Some evolutionary economists view the market as natural and as an extended phenotype. Other evolutionary economists argue that evolutionary economics should be viewed as a generalization of the Darwinian concepts of variation, inheritance, and natural selection with each case specifying additional, relevant detail (Hodgson, 2007a; Hodgson & Knudsen, 2006). Others have argued that while Darwinian concepts often provide useful analogies for understanding sociocultural evolution, aspects of sociocultural evolution are distinctly non-Darwinian (Poirot, 2007). For example, in at least some instances, social and economic evolution results from the conscious decisions of groups of purposive agents who intentionally design or redesign human institutions. Also, in the process of socio-cultural evolution, we can pass on cultural traits that we acquire through the process of learning. Biological evolution results in a branching pattern and barriers between different species. But human cultures can always learn from each other. The more emphasis that is placed on purposive design of social institutions and cultural learning as well as the abruptness (instead of the step-by-step nature) of social change, the less Darwinian a model of sociocultural evolution becomes. However, it would be difficult to identify anyone today who argued for a strong teleological concept of sociocultural evolution or who sought to explain sociocultural evolution in terms of divine or supernatural intervention.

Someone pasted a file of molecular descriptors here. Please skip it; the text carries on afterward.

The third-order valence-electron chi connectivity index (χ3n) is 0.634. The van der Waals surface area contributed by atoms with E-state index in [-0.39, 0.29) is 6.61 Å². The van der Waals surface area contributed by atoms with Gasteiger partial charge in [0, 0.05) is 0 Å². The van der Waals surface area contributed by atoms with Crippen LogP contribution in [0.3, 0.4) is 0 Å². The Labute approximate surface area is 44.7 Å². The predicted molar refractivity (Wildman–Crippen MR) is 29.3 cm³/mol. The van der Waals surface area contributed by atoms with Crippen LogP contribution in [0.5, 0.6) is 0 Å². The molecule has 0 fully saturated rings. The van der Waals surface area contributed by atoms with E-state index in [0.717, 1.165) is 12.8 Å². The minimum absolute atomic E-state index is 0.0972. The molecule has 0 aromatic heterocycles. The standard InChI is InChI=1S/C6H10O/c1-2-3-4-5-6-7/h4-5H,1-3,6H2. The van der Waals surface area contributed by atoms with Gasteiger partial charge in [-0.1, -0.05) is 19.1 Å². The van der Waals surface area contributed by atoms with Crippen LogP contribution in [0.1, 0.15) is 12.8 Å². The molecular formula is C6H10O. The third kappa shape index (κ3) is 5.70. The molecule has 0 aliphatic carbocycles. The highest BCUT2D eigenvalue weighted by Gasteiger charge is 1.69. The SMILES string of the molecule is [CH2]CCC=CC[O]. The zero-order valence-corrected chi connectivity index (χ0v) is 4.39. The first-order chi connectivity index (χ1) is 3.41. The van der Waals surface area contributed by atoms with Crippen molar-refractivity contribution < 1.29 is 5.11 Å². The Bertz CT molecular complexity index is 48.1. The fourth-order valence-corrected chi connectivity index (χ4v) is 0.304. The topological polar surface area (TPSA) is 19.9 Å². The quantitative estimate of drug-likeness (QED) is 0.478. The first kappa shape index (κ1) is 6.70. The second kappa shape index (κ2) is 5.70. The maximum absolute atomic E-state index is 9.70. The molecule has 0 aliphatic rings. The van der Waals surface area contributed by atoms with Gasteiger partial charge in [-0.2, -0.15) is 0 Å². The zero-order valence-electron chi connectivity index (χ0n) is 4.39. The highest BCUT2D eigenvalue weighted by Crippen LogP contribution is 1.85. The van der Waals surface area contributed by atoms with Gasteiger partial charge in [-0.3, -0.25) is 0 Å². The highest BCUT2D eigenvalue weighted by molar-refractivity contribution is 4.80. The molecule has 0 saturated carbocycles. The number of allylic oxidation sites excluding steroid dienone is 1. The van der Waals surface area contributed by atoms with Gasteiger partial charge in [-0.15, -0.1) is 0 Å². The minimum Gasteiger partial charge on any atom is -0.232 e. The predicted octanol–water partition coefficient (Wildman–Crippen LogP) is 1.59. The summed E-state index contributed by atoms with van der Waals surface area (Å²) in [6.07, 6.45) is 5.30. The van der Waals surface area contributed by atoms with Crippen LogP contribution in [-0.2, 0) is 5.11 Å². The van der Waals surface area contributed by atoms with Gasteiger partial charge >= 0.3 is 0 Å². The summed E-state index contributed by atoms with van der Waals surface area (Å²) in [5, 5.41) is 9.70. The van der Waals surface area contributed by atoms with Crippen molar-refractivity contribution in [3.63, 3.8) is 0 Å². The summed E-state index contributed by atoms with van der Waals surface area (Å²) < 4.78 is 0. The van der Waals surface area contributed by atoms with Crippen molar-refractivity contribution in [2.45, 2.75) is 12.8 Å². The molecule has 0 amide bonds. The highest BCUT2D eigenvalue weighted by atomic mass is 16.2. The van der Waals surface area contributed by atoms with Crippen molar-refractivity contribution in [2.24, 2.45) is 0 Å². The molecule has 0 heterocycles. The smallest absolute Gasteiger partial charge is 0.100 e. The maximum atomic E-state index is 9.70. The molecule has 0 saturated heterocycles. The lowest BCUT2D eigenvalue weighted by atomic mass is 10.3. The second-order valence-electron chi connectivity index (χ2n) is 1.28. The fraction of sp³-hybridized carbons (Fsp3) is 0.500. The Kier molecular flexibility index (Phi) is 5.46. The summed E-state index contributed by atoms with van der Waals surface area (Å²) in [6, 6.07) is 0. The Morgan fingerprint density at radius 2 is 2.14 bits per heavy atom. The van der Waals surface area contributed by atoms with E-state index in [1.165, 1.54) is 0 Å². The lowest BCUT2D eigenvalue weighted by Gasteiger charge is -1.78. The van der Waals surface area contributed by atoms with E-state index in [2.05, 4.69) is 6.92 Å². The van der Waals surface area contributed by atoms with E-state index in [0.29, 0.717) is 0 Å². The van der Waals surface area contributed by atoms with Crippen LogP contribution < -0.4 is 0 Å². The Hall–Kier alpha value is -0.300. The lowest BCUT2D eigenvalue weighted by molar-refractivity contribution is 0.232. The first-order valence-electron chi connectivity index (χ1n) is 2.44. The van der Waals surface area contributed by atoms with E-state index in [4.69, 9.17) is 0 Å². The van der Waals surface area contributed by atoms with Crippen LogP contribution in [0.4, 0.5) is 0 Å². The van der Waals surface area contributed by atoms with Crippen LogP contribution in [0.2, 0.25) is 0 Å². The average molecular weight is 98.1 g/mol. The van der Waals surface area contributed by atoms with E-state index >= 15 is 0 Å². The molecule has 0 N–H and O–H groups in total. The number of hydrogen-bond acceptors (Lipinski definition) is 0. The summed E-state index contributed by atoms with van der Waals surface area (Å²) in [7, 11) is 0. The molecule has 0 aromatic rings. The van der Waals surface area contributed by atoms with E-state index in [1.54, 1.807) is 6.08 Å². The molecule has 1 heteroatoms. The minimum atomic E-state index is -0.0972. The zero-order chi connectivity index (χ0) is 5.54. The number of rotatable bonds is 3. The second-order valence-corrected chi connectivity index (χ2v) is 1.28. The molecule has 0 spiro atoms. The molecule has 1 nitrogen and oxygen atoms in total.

Two other important concepts borrowed from the natural sciences, emergence and complexity, also play a key role in evolutionary economics. Emergence means that an observed system results from the complex interaction of the components of the subsystems. This process of interaction gives rise to patterns that would not be predicted from and cannot be reduced to the behaviors of the individual components. However, understanding the system still requires an understanding of its components and the interaction of the components. So it is important to understand what individuals do. And it is also important to understand how individual choices and habits interact with social institutions in a dynamic way. It is often easier to think in mechanical terms. But if we are careless with mechanical analogies, then we can be easily misled.
This raises the question of what it is that evolves in sociocultural evolution. In evolutionary biology, selection takes place at multiple levels but logically requires changes in the gene pool of a population over time (Mayr, 2004, pp. 133-158). This has led some evolutionary economists to suggest that institutions and/or organizational routines provide us with an analog to the gene. Others argue that there is not a precise analog. To understand this debate, we first have to understand what an institution is.